Still here to help

G’day blogging teachers in Tasmania,

This year I am no longer employed by the department to do blogging. This was my choice as they asked me to change role with less blogging involved.

I am, though, prepared to continue helping those teachers I have worked with over the last 7 years. I will be able to visit you at school but not necessarily work with the students.

Hopefully later in the year, there will be PD for teachers about using blogs in their classroom and I might be involved with that so keep a look out there.

If students have questions about their blogs, we could organize a Google chat or Skype or they can send me an email.

I will be doing more work on my family history blog this year as well as transferring information from a wiki on Sorell (wikispaces now closing) onto a blog that will be open to the world.

Hoping to hear from some of you soon – check my email on the sidebar of the blog.

Creating your first class blog

I noticed many Tasmanian teachers have registered for the Better Blogging with students course run by Edublogs. I will be one of the moderators of this course.

The Tasmanian Department of Education has its own setup for blogging called Xpress360.

To create your own blog  – contact me and I will do it for you or

  1. Click on login – top left corner of this blog
  2. Click on register
  3. Create your username – I suggest teachers use first initial then surname eg swyatt, chennessy, jdoran
  4. Put in your department email address
  5. Click gimme a site
  6. When asked for the URL of the site just add your username again. This will then create a blog like this
  7. Check your emails to get password and some clues on how to get started.

Feel free to email me at anytime – see the envelope image on the sidebar.

UPDATE: All new blogs for 2018 can be seen on the left sidebar.

Hour of code

Is your class taking part in #Hourofcode this coming week?

The background: Coding is part of computer science which is involved in our digital technology curriculum. But many teachers shy away from this, so a global effort has been made to make it easier to join in coding in the classroom.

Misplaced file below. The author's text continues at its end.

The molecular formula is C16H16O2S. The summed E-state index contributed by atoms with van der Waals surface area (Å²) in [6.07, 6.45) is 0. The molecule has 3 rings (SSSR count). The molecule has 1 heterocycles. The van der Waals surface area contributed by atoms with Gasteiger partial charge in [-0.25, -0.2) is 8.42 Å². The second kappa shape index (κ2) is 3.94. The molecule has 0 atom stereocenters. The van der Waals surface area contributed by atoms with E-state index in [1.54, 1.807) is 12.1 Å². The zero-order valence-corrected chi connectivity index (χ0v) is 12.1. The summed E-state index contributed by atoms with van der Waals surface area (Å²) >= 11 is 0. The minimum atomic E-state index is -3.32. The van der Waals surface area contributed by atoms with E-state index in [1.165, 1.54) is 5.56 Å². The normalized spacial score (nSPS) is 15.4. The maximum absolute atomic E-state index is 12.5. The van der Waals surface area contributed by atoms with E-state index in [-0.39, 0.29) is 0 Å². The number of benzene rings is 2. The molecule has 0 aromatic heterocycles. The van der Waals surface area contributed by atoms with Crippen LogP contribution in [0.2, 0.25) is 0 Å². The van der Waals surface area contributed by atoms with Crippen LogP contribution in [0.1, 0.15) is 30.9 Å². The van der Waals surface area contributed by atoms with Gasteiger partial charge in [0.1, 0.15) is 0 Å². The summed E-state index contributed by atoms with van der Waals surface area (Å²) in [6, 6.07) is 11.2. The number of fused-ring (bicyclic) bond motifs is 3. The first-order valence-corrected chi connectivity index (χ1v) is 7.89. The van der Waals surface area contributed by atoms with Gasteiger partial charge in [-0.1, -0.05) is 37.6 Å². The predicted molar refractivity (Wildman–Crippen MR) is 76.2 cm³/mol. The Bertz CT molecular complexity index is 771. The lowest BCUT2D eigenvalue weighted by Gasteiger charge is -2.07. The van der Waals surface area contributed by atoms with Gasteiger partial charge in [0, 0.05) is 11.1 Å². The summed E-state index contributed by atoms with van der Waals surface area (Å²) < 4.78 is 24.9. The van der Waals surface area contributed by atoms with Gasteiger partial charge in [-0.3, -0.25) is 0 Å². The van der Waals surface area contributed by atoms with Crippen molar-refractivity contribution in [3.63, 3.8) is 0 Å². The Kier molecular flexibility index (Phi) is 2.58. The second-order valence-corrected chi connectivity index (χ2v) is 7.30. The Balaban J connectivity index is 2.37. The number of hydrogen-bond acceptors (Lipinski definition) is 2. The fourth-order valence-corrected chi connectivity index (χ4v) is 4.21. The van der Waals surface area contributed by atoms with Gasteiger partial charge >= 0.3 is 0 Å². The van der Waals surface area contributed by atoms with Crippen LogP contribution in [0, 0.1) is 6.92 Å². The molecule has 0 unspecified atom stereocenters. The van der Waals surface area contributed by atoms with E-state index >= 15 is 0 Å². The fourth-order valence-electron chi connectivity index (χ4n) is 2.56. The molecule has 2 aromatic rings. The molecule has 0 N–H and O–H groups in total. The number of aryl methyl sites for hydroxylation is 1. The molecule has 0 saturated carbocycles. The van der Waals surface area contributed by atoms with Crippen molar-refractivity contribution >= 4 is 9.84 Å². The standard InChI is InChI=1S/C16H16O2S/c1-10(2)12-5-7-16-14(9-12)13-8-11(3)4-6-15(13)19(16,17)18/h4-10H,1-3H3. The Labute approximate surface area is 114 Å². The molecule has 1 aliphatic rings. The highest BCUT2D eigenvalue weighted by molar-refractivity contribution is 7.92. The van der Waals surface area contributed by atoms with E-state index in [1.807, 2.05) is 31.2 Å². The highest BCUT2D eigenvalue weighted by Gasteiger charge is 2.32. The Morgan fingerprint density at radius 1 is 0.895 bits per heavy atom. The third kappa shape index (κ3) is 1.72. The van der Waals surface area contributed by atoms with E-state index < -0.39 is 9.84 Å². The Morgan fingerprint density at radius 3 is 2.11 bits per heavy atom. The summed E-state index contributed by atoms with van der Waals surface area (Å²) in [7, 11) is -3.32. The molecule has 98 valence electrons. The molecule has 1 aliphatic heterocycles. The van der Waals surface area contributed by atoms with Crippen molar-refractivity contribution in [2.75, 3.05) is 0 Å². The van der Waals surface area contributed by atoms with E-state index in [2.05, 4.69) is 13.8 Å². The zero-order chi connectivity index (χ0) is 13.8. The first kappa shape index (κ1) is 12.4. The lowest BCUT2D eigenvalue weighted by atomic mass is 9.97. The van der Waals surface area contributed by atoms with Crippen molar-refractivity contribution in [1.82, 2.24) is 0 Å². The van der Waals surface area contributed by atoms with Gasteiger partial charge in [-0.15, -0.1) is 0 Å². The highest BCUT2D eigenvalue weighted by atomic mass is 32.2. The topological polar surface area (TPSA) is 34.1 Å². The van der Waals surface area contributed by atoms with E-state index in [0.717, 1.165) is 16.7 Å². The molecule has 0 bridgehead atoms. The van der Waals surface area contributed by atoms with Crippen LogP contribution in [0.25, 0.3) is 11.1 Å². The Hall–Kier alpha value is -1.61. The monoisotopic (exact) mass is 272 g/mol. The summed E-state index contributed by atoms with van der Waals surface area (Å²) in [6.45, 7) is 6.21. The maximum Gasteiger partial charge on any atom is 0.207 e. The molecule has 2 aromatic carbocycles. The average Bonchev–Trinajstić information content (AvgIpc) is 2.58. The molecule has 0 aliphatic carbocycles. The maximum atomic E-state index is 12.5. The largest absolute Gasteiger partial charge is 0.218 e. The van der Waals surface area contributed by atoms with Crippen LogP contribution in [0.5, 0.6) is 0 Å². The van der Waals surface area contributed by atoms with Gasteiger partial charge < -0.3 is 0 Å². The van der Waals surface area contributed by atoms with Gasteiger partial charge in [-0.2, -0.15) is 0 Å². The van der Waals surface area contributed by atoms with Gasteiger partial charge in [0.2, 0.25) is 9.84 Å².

Computer science involves problem solving, creativity and logical thinking. So hour of code takes place during Computer Science Education Week (USA) and this year is 4-10 December. Find out more basic information here. This page explains the process and includes a video to watch. You can also print out certificates to give to the students who complete the hour of code activity.

I decided to help a teacher friend run an hour of code in her grade 1/2 classroom but could I find an activity that would be suitable? I checked out the Hour of Code one hour tutorials and found one for grade 2-5 relating to Elsa and Anna from Frozen.

When I was in the classroom, I explained to the children they were going to help teach Elsa and Anna how to skate and make beautiful snowflake patterns. I worked with 4 children for the first hour or so and had them run the tutorial on their own. There were a few questions, some help given by me and some comments were:

This is too hard …… wow I did it!

Can you help me? … to the student sitting next to them

I’m up to puzzle 6 .. wow

How did you do that?

Why is it going over that way? I’ll change that number.

In the session after lunch, these four children became the experts and could wander around the lab if students had questions. When all students were in the computer lab, I worked through the first couple of puzzles to show students:

  • how to click blocks together
  • what happened using start over
  • reading instructions carefully

After seeing most were having a go at the puzzles using Repeat blocks, I gathered them together again to do some more explaining  about using repeat blocks and how to drag lots of connected blocks into a repeat block.

About 20 minutes before school finished, we went back to the classroom. Some students had completed to puzzle 6, others were on 10 and some had got to puzzle 20. Fantastic work for grade 1/2 students who had no idea of coding before that lesson.

Their teacher mentioned she had got to about level 6 and then had troubles working out the next level on her own so was glad someone was there to help her get to the next part of the game.

What had the students learnt from this lesson on coding?

  • how to ask great questions
  • perseverance
  • thinking logically
  • take a guess, test, make changes, test again